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Still Waiting for Mac Pro Updates, Suitable Intel Processors Due in Q4

After a flurry of new releases this past month, the one Mac that Apple has continued to neglect is the Mac Pro. The last credible date we received was for early August, though CNet's Brian Tong now acknowledges that the information didn't pan out.

For many, an August release would actually have been the surprise, as Intel has yet to ship Mac Pro-suitable Sandy Bridge processors. There had been some hope that Apple would receive these processors early from Intel, but clearly not quite this early.

Still, Apple's Mac Pro is presently the only Mac without the new Thunderbolt port that Apple and Intel introduced earlier this year. Apple's Mac Pro has had relatively infrequent updates over the past few years with the last update taking place over a year ago.

Apple has certainly placed an emphasis on their notebook line, reflecting the ongoing trends towards mobile computing. Apple's notebook sales have steadily become a larger percentage of their total Mac sales.

Our last check with resellers reported no change in Mac Pro stock availability that might have suggested an imminent update.

As for Intel, the Sandy Bridge-E processor that is expected to be used in the Mac Pro had been rumored to be released even as late as 2012, but the latest leaks have pinpointed a Q4 2011 release. Donanimhaber posts the following release timetable from Intel:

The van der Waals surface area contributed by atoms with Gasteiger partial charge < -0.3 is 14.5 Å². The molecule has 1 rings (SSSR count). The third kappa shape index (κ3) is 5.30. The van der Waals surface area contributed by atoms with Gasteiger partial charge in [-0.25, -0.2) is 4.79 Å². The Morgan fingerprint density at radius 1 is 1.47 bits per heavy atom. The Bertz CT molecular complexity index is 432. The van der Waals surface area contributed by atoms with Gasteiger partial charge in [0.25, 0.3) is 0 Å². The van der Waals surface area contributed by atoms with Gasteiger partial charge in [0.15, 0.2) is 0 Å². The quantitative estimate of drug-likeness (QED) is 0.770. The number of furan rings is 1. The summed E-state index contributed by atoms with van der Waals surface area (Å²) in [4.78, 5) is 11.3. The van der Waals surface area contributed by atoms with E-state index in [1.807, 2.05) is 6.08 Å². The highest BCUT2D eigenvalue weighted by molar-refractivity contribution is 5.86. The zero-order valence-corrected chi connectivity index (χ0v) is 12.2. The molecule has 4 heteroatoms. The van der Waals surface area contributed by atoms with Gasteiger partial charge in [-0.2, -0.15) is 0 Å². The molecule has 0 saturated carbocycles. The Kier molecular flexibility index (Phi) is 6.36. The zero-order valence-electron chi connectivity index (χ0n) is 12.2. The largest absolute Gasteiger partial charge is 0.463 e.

The yellow box denotes the Sandy Bridge-E class of processors that we are waiting for with Xeon versions likely shipping at the same time. According to this slide, the Mac Pro suitable processors will first launch in Q4 2011. Apple's new Mac Pro is likely to follow.

Top Rated Comments

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42 months ago
I managed to convince my company to buy me an 8-core mac last year. It's been fantastic. I've tried to transfer Pro Tools and After Effects projects from it to my white Macbook and it just freezes up trying to run them.

I hope Apple doesn't abandon their Pro desktops. I'm still pissed about what they did to FCP.
Rating: 14 Votes
42 months ago
I used to want a Mac Pro.

Now I just want an external Thunderbolt expansion chassis for my Air!


Apple makes consumer products now.


Yes. And pro products.

Apple’s “pro demise” has been predicted constantly for as long as I’ve been using Macs. It’s a side effect of making things easy to use I guess: it makes people expect that Apple doesn’t care about the people who like things difficult :p But in fact they do care about pros (like myself) and offer us a quite a lot.

The Mac Pro is overdue for a change—not a removal.